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Benedict of the Beatitudes

Mt 5:1-12a

When Jesus saw the crowds, he went up the mountain, and after he had sat down, his disciples came to him. He began to teach them, saying: "Blessed are the poor in spirit, for theirs is the kingdom of heaven. Blessed are they who mourn, for they will be comforted. Blessed are the meek, for they will inherit the land. Blessed are they who hunger and thirst for righteousness, for they will be satisfied. Blessed are the merciful, for they will be shown mercy. Blessed are the clean of heart, for they will see God. Blessed are the peacemakers, for they will be called children of God. Blessed are they who are persecuted for the sake of righteousness, for theirs is the kingdom of heaven. Blessed are you when they insult you and persecute you and utter every kind of evil against you falsely because of me. Rejoice and be glad, for your reward will be great in heaven."

Pope Benedict of the Beatitudes

We are still mourning the passing of Pope Benedict XVI. After an act of much humility in resigning as Pope, he spent the last years of his life preparing for the definitive encounter with Jesus. He offers an icon of faith, in that the faith is not a list of moral precepts, but an encounter with the Living Lord.

People often look to religion as the source of a moral code. The great moral code of the Old Testament is the Ten Commandments. We think about the Ten Commandments about how we are supposed to obey God. The Beatitudes offer a parallel in the New Testament, but are especially a way of introducing us to Christian joy. These are the eight laws of happiness, according to Jesus in the Gospel. It takes time to learn how they lead us to happiness, since at face value they may repel us.

If we are going to be happy, we need to learn how to become blessed and take the Beatitudes as a new program of life.

Pope Benedict taught that:

Jesus, the new Moses, “takes his seat on the cathedra of the mountain” (Jesus of Nazareth, Doubleday, New York 2007, p. 65) and proclaims “blessed” the poor in spirit, those who mourn, the merciful, those who hunger for righteousness, the pure in heart, the persecuted (cf. Mt 5:3-10). It is not a new ideology, but a teaching that comes from on high and touches the human condition, the condition that the Lord, in becoming flesh, wished to assume in order to save it. (Pope Benedict XVI, Angelus, 30 January 2011)

The Beatitudes invite us to look beyond the pleasures of the present life to the true joy that we will find in Heaven. Pope Benedict invited us to:

free [ourselves] from the false values of the world and to open [ourselves] to the true goods, present and future. Indeed, when God comforts, he satisfies the hunger for righteousness, he wipes away the tears of those who mourn, which means that, as well as compensating each one in a practical way, he opens the Kingdom of Heaven. (Pope Benedict XVI, Angelus, 30 January 2011)

So much of the stress and anxiety that we experience in life comes from holding on to false values, instead of true goods. When Pope Benedict XVI stepped down from the papacy, I was impressed by the contrast with some other world figures. While he saw his advanced age and declining health as a sign that he should let go of the power of the papacy, in Italy the president was just as old, clinging to power, and Fidel Castro was holding onto power, even though he was already very ill. It made it even more clear how humility was such a motivating factor of the Pope’s decision. When we are men and women of the Beatitudes, we are able to let go of the desire for earthly power, in favor of the joy of possessing the eternal.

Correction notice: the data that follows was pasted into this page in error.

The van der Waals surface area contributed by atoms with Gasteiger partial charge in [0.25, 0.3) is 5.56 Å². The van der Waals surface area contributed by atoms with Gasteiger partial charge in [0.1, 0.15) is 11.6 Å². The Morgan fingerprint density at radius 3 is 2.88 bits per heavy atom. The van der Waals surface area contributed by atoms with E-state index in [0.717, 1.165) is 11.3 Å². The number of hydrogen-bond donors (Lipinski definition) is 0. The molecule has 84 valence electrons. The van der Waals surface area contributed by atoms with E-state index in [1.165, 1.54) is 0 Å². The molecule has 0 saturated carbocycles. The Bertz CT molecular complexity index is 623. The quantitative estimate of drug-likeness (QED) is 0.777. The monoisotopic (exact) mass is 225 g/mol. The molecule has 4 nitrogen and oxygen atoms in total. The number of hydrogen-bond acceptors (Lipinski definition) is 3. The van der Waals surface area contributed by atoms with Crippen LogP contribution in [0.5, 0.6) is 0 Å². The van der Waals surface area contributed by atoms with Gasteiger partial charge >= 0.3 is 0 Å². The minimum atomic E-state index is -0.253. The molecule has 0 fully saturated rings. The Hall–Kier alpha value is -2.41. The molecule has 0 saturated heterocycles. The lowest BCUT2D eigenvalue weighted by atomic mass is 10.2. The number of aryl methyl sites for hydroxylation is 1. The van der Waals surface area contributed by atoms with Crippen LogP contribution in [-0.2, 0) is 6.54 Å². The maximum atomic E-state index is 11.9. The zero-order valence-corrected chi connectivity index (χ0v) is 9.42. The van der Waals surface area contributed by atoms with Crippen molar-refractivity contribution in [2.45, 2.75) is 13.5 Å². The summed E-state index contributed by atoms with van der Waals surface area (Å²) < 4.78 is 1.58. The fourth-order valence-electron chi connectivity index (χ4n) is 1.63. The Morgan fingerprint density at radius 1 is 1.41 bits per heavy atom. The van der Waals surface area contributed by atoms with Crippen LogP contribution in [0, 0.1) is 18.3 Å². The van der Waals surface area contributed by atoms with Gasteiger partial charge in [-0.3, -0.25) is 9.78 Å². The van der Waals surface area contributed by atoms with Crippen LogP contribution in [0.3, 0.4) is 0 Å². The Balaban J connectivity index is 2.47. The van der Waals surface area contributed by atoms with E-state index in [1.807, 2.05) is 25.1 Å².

“God put us in the world to know, to love, and to serve him, and so to come to paradise. Beatitude makes us "partakers of the divine nature" and of eternal life. With beatitude, man enters into the glory of Christ and into the joy of the Trinitarian life.” (Catechism of the Catholic Church, 1721) Everything else is an extra. We are not to get caught up in the superficial trappings of life, instead of holding on to what is most important. The last years of his life were marked by an atmosphere of waiting for divine judgement, within the context of much love and trust.

Last year, Pope Benedict showed how living the Beatitudes had transformed his life.

As I look back on my long life, I can have great reason for fear and trembling, I am nonetheless of good cheer, for I trust firmly that the Lord is not only the just judge, but also the friend and brother who himself has already suffered for my shortcomings, and is thus also my advocate, my ‘Paraclete.’ (Pope Benedict XVI, Letter regarding the Report on Abuse, 8 February, 2022)

The Beatitudes are an invitation to us to hold onto what is truly important. The life of Pope Benedict was an example of how that can look concretely in a human life.

Entrance Antiphon

Save us, O Lord our God!

And gather us from the nations,

to give thanks to your holy name,

and make it our glory to praise you.


Grant us, Lord our God,

that we may honor you with all our mind,

and love everyone in truth of heart.

Through our Lord Jesus Christ, your Son,

who lives and reigns with you in the unity of the Holy Spirit,

God, for ever and ever.

Universal Prayer

Brothers and sisters, as we seek to honor God with our mind and love everyone with our hearts, let us raise our prayers to God.

Heavenly Father,

grant our petitions, that we may honor you with our mind and love others with our hearts. We ask this through Christ our Lord.

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